Wolfe City is where Tom Middlebrooks coached football, and it was to the football field that little Will Middlebrooks would go just about every day for as far back as he can remember. By the age of 4 or 5, he was his father's ballboy, "down on the sidelines as soon as my mom [Julie, an art teacher and photographer] was brave enough to let me go down there."
Tom Middlebrooks built goalposts in the backyard for his little boy, and he also coached baseball, so the Middlebrooks kids, Will and the sister two years younger than he was, Lacey, always had a ball in their hands, their outdoor competitions extending even into the dining room, where they'd race to see who'd get done with dinner first. The youngest, Mary, steered clear of the competition, though she wound up playing soccer.
When Will was 11, the family moved to Texarkana, the city tucked into a corner where four states converged -- Texas and Arkansas, of course, but also Louisiana and Oklahoma -- to be closer to their grandparents in Shreveport. Tom landed jobs coaching both baseball and football in Liberty-Eylau, a much bigger school than Wolfe City, and soon his kids were making a name for themselves, Will as a quarterback and punter in football and as a shortstop in baseball, Lacey as a softball pitcher.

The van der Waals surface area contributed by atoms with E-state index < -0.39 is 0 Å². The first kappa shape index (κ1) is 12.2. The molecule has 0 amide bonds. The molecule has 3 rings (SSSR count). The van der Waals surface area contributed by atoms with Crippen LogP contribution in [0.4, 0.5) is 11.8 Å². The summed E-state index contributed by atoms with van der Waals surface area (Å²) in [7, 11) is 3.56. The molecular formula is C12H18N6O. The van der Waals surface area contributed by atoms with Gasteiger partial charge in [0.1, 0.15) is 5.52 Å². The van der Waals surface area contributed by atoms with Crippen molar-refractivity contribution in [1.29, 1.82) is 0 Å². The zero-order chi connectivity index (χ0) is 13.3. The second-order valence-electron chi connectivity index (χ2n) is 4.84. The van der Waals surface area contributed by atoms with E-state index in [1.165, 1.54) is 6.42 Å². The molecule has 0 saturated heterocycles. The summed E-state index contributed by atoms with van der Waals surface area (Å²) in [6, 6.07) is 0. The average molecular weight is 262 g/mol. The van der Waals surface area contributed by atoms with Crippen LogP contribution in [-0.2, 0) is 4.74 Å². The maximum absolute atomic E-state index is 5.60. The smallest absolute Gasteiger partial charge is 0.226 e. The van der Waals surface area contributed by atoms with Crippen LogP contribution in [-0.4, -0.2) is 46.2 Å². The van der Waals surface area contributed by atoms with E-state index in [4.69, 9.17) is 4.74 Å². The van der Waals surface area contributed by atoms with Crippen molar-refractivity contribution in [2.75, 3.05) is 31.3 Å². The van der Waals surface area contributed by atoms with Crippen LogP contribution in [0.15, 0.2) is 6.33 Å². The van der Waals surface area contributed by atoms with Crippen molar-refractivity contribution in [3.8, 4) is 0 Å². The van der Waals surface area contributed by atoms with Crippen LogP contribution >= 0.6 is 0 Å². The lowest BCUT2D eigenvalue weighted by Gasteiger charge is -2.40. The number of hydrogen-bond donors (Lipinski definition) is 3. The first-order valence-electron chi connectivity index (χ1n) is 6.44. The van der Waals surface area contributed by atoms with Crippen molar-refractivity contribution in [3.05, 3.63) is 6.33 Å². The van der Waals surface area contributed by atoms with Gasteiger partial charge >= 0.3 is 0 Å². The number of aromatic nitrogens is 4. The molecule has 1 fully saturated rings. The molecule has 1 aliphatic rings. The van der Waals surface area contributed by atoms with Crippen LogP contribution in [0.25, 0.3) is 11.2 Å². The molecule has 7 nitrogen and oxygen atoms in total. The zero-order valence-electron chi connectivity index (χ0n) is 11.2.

Jay Oliver is a part-time Red Sox scout who coincidentally lives in Texarkana, so he started tracking Will from the time he was a sophomore. By the time Middlebrooks was a senior, he was hardly a secret to any of the scouts in Texas, but Oliver had gotten a jump on the competition. "When he was a senior," Oliver said, "I watched him play 22 times."
They all came, except for Theo Epstein, general manager at the time. Jim Robinson, the team's area scout and the man who signed pitcher Clay Buchholz. Mark Wasinger, the crosschecker. Marc DelPiano and Dave Finley, the special assignment scouts. Oliver always fretted that on the days they were there, they wouldn't see what he saw.